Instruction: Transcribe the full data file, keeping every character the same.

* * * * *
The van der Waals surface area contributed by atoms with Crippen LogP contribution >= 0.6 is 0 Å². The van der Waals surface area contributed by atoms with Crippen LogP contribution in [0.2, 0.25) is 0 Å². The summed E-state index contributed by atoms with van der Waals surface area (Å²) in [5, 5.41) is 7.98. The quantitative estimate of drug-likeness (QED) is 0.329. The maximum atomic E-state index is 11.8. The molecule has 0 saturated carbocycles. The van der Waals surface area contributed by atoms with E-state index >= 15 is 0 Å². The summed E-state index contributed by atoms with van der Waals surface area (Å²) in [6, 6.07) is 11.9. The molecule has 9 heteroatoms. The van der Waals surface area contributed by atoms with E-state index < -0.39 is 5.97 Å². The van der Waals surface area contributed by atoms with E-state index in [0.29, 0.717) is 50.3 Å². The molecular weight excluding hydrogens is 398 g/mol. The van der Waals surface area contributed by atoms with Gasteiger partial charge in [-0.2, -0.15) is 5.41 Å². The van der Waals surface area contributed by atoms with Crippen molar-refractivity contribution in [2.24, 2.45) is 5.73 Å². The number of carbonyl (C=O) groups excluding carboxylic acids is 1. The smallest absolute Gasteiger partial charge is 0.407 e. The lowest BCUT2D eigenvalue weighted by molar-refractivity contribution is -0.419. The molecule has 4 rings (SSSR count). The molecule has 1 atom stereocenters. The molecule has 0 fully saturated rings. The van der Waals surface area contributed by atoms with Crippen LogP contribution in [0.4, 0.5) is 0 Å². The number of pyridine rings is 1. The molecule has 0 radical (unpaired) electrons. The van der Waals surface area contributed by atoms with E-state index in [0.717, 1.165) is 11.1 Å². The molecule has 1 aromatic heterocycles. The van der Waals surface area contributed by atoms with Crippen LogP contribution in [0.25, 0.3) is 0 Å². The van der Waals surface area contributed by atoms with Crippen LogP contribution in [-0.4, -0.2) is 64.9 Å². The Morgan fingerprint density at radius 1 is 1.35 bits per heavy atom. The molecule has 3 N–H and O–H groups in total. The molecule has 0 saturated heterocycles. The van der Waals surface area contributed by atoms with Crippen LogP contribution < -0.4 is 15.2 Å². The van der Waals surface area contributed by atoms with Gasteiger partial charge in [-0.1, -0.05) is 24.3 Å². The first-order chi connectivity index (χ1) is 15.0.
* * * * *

The van der Waals surface area contributed by atoms with Crippen LogP contribution >= 0.6 is 0 Å². The van der Waals surface area contributed by atoms with Crippen LogP contribution in [0.2, 0.25) is 0 Å². The summed E-state index contributed by atoms with van der Waals surface area (Å²) in [5, 5.41) is 7.98. The quantitative estimate of drug-likeness (QED) is 0.329. The maximum atomic E-state index is 11.8. The molecule has 0 saturated carbocycles. The van der Waals surface area contributed by atoms with E-state index >= 15 is 0 Å². The summed E-state index contributed by atoms with van der Waals surface area (Å²) in [6, 6.07) is 11.9. The molecule has 9 heteroatoms. The van der Waals surface area contributed by atoms with E-state index < -0.39 is 5.97 Å². The van der Waals surface area contributed by atoms with E-state index in [0.29, 0.717) is 50.3 Å². The molecular weight excluding hydrogens is 398 g/mol. The van der Waals surface area contributed by atoms with Gasteiger partial charge in [-0.2, -0.15) is 5.41 Å². The van der Waals surface area contributed by atoms with Crippen molar-refractivity contribution in [2.24, 2.45) is 5.73 Å². The number of carbonyl (C=O) groups excluding carboxylic acids is 1. The smallest absolute Gasteiger partial charge is 0.407 e. The lowest BCUT2D eigenvalue weighted by molar-refractivity contribution is -0.419. The molecule has 4 rings (SSSR count). The molecule has 1 atom stereocenters. The molecule has 0 fully saturated rings. The van der Waals surface area contributed by atoms with Crippen LogP contribution in [0.4, 0.5) is 0 Å². The number of pyridine rings is 1. The molecule has 0 radical (unpaired) electrons. The van der Waals surface area contributed by atoms with E-state index in [0.717, 1.165) is 11.1 Å². The molecule has 1 aromatic heterocycles. The van der Waals surface area contributed by atoms with Crippen LogP contribution in [0.25, 0.3) is 0 Å². The van der Waals surface area contributed by atoms with Crippen LogP contribution in [-0.4, -0.2) is 64.9 Å². The Morgan fingerprint density at radius 1 is 1.35 bits per heavy atom. The molecule has 3 N–H and O–H groups in total. The molecule has 0 saturated heterocycles. The van der Waals surface area contributed by atoms with Crippen LogP contribution < -0.4 is 15.2 Å². The van der Waals surface area contributed by atoms with Gasteiger partial charge in [-0.1, -0.05) is 24.3 Å². The first-order chi connectivity index (χ1) is 15.0.